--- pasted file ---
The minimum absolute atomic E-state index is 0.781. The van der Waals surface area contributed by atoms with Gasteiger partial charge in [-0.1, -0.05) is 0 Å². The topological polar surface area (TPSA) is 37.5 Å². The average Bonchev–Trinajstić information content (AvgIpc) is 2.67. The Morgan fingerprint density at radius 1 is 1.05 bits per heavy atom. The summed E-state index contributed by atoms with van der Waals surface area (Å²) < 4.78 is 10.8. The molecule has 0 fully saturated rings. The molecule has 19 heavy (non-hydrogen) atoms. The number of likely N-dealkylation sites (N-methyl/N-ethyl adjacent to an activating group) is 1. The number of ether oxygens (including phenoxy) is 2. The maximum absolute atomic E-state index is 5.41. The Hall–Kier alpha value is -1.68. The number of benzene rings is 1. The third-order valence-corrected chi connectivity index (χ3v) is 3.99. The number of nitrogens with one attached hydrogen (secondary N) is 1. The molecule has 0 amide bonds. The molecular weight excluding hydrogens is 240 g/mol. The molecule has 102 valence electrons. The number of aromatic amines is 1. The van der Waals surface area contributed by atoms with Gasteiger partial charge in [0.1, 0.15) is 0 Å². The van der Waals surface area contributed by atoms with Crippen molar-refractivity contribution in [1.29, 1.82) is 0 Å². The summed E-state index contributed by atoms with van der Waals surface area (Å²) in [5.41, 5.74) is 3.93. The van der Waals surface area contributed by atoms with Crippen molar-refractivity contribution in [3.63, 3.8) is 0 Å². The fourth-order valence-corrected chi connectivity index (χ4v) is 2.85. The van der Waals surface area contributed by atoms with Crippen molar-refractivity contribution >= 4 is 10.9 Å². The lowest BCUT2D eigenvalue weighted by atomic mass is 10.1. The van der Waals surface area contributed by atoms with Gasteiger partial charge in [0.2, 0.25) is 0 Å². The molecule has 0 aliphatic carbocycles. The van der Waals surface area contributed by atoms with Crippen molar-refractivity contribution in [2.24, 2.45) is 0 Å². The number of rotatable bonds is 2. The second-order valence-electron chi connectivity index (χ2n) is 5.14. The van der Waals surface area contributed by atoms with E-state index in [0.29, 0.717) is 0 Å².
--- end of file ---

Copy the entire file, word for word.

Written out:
The minimum absolute atomic E-state index is 0.781. The van der Waals surface area contributed by atoms with Gasteiger partial charge in [-0.1, -0.05) is 0 Å². The topological polar surface area (TPSA) is 37.5 Å². The average Bonchev–Trinajstić information content (AvgIpc) is 2.67. The Morgan fingerprint density at radius 1 is 1.05 bits per heavy atom. The summed E-state index contributed by atoms with van der Waals surface area (Å²) < 4.78 is 10.8. The molecule has 0 fully saturated rings. The molecule has 19 heavy (non-hydrogen) atoms. The number of likely N-dealkylation sites (N-methyl/N-ethyl adjacent to an activating group) is 1. The number of ether oxygens (including phenoxy) is 2. The maximum absolute atomic E-state index is 5.41. The Hall–Kier alpha value is -1.68. The number of benzene rings is 1. The third-order valence-corrected chi connectivity index (χ3v) is 3.99. The number of nitrogens with one attached hydrogen (secondary N) is 1. The molecule has 0 amide bonds. The molecular weight excluding hydrogens is 240 g/mol. The molecule has 102 valence electrons. The number of aromatic amines is 1. The van der Waals surface area contributed by atoms with Gasteiger partial charge in [0.1, 0.15) is 0 Å². The van der Waals surface area contributed by atoms with Crippen molar-refractivity contribution in [1.29, 1.82) is 0 Å². The summed E-state index contributed by atoms with van der Waals surface area (Å²) in [5.41, 5.74) is 3.93. The van der Waals surface area contributed by atoms with Crippen molar-refractivity contribution in [3.63, 3.8) is 0 Å². The fourth-order valence-corrected chi connectivity index (χ4v) is 2.85. The van der Waals surface area contributed by atoms with Crippen molar-refractivity contribution >= 4 is 10.9 Å². The lowest BCUT2D eigenvalue weighted by atomic mass is 10.1. The van der Waals surface area contributed by atoms with Gasteiger partial charge in [0.2, 0.25) is 0 Å². The molecule has 0 aliphatic carbocycles. The van der Waals surface area contributed by atoms with Crippen molar-refractivity contribution in [2.24, 2.45) is 0 Å². The number of rotatable bonds is 2. The second-order valence-electron chi connectivity index (χ2n) is 5.14. The van der Waals surface area contributed by atoms with E-state index in [0.29, 0.717) is 0 Å².